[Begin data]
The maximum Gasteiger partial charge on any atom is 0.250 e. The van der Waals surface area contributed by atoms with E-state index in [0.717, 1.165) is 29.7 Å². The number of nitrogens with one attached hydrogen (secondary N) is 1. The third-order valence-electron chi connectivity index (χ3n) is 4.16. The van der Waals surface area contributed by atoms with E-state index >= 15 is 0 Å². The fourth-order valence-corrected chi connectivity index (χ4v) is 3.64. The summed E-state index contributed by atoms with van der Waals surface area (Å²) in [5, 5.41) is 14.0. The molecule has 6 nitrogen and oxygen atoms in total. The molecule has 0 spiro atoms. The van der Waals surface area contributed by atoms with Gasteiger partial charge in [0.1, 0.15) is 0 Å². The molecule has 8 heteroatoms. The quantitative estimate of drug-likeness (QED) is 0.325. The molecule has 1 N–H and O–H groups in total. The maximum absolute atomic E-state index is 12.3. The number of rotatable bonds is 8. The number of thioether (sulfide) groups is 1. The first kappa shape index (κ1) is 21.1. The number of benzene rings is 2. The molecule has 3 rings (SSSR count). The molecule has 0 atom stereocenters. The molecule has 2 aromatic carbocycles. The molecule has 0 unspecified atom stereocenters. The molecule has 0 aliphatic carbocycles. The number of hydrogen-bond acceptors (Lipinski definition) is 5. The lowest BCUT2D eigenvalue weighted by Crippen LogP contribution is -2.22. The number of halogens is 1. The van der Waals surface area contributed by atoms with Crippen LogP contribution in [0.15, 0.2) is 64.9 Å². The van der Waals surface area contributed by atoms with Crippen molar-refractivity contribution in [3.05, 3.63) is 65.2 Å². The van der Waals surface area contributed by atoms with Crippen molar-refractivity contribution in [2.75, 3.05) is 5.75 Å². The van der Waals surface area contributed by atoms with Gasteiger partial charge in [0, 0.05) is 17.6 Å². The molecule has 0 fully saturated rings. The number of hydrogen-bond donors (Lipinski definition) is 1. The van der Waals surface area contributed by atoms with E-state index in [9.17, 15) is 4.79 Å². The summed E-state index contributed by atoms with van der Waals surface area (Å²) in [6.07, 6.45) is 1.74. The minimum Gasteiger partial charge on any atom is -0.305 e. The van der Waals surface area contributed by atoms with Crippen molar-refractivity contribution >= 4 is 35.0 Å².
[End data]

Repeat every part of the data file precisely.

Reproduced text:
The maximum Gasteiger partial charge on any atom is 0.250 e. The van der Waals surface area contributed by atoms with E-state index in [0.717, 1.165) is 29.7 Å². The number of nitrogens with one attached hydrogen (secondary N) is 1. The third-order valence-electron chi connectivity index (χ3n) is 4.16. The van der Waals surface area contributed by atoms with E-state index >= 15 is 0 Å². The fourth-order valence-corrected chi connectivity index (χ4v) is 3.64. The summed E-state index contributed by atoms with van der Waals surface area (Å²) in [5, 5.41) is 14.0. The molecule has 6 nitrogen and oxygen atoms in total. The molecule has 0 spiro atoms. The van der Waals surface area contributed by atoms with Gasteiger partial charge in [0.1, 0.15) is 0 Å². The molecule has 8 heteroatoms. The quantitative estimate of drug-likeness (QED) is 0.325. The molecule has 1 N–H and O–H groups in total. The maximum absolute atomic E-state index is 12.3. The number of rotatable bonds is 8. The number of thioether (sulfide) groups is 1. The first kappa shape index (κ1) is 21.1. The number of benzene rings is 2. The molecule has 3 rings (SSSR count). The molecule has 0 atom stereocenters. The molecule has 2 aromatic carbocycles. The molecule has 0 unspecified atom stereocenters. The molecule has 0 aliphatic carbocycles. The number of hydrogen-bond acceptors (Lipinski definition) is 5. The lowest BCUT2D eigenvalue weighted by Crippen LogP contribution is -2.22. The number of halogens is 1. The van der Waals surface area contributed by atoms with Crippen LogP contribution in [0.15, 0.2) is 64.9 Å². The van der Waals surface area contributed by atoms with Crippen molar-refractivity contribution in [3.05, 3.63) is 65.2 Å². The van der Waals surface area contributed by atoms with Crippen molar-refractivity contribution in [2.75, 3.05) is 5.75 Å². The van der Waals surface area contributed by atoms with Gasteiger partial charge in [0, 0.05) is 17.6 Å². The molecule has 0 fully saturated rings. The number of hydrogen-bond donors (Lipinski definition) is 1. The van der Waals surface area contributed by atoms with E-state index in [9.17, 15) is 4.79 Å². The summed E-state index contributed by atoms with van der Waals surface area (Å²) in [6.07, 6.45) is 1.74. The minimum Gasteiger partial charge on any atom is -0.305 e. The van der Waals surface area contributed by atoms with Crippen molar-refractivity contribution >= 4 is 35.0 Å².